"Difficult, but not impossible—maybe. We'll probably lose the Conservative Association, whatever happens, but we've brought in almost enough Progressives to offset that, and the New Men are on our team, at least for now. The Liberals are almost certain to join the Conservatives in demanding Harrington's head. Even if we give it to them, they'll probably go even further into Opposition. If we don't give it to them, the Progressives will go with them. Even in the best case, this is going to hurt us badly, Your Majesty."


"But your majority will survive?"


"If we give them Harrington it will, Your Majesty. Or I think it will, at any rate. I can't be certain. At this point, I can't even begin to guess how the Commons will react. Harrington's been almost a patron saint to them ever since Basilisk, but with something like this—"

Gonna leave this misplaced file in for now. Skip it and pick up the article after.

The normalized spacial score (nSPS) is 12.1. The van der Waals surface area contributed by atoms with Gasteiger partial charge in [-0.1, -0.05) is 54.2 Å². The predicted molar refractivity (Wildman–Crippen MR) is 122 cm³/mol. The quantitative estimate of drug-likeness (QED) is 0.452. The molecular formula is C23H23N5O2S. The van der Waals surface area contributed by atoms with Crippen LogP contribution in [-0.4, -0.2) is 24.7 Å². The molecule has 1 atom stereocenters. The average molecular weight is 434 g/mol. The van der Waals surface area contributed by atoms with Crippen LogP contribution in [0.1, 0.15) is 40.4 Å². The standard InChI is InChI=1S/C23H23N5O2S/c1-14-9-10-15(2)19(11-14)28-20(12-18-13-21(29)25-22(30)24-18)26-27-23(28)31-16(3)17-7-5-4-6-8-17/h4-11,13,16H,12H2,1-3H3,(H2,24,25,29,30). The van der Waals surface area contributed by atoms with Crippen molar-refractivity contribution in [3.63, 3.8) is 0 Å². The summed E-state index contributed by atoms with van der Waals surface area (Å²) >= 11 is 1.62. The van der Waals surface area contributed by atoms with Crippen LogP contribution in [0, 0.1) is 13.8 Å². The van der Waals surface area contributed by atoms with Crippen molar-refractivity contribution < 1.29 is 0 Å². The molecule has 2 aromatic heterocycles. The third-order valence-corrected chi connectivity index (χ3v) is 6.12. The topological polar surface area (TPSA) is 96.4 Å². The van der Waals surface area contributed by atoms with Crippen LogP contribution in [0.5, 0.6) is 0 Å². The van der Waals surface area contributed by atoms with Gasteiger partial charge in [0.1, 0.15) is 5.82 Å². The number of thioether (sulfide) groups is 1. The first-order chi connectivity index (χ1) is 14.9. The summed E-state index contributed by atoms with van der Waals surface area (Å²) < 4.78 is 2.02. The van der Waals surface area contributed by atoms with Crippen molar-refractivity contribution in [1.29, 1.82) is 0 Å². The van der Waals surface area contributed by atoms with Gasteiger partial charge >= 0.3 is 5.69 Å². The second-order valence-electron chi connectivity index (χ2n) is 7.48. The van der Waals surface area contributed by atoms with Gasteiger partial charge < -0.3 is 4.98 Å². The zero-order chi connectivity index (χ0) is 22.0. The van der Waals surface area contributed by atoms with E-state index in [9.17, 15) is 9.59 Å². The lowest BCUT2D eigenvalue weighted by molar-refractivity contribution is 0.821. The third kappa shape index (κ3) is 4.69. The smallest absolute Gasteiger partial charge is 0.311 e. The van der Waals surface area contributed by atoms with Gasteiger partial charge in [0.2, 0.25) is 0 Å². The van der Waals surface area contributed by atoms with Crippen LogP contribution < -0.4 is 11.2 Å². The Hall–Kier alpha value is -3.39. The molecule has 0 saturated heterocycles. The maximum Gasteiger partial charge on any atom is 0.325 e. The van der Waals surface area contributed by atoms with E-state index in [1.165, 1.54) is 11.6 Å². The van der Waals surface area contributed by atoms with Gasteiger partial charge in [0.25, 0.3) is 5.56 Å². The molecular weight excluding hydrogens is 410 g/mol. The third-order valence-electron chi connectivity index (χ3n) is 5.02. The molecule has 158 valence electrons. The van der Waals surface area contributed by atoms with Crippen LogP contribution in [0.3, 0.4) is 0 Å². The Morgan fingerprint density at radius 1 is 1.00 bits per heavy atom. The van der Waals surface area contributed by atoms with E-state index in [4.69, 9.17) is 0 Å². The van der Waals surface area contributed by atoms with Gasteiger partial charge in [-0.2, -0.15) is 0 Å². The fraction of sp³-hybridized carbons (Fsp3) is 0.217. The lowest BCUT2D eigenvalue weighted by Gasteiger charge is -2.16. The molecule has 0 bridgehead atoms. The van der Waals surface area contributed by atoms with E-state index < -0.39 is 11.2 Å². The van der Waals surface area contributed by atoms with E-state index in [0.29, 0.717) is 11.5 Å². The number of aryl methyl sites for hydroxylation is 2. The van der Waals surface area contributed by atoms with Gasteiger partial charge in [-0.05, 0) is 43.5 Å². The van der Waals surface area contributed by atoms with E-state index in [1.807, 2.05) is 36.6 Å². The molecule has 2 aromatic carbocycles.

He shrugged, and Elizabeth frowned. He let her think about it for several seconds, then cleared his throat.


"I see only one optimum solution, Your Majesty," he said.


"Really?" The Queen chuckled without humor. "I fail to see anything 'optimum' about this one, Allen!"


"I happen to know that Earl White Haven has already ordered Lady Harrington not to pursue a challenge to North Hollow," the duke began, "and—"


"Ordered her?" Elizabeth's face hardened, and a dangerous sparkle crept into her eyes. "He ordered her not to challenge him?"


"Yes, Your Majesty, he—"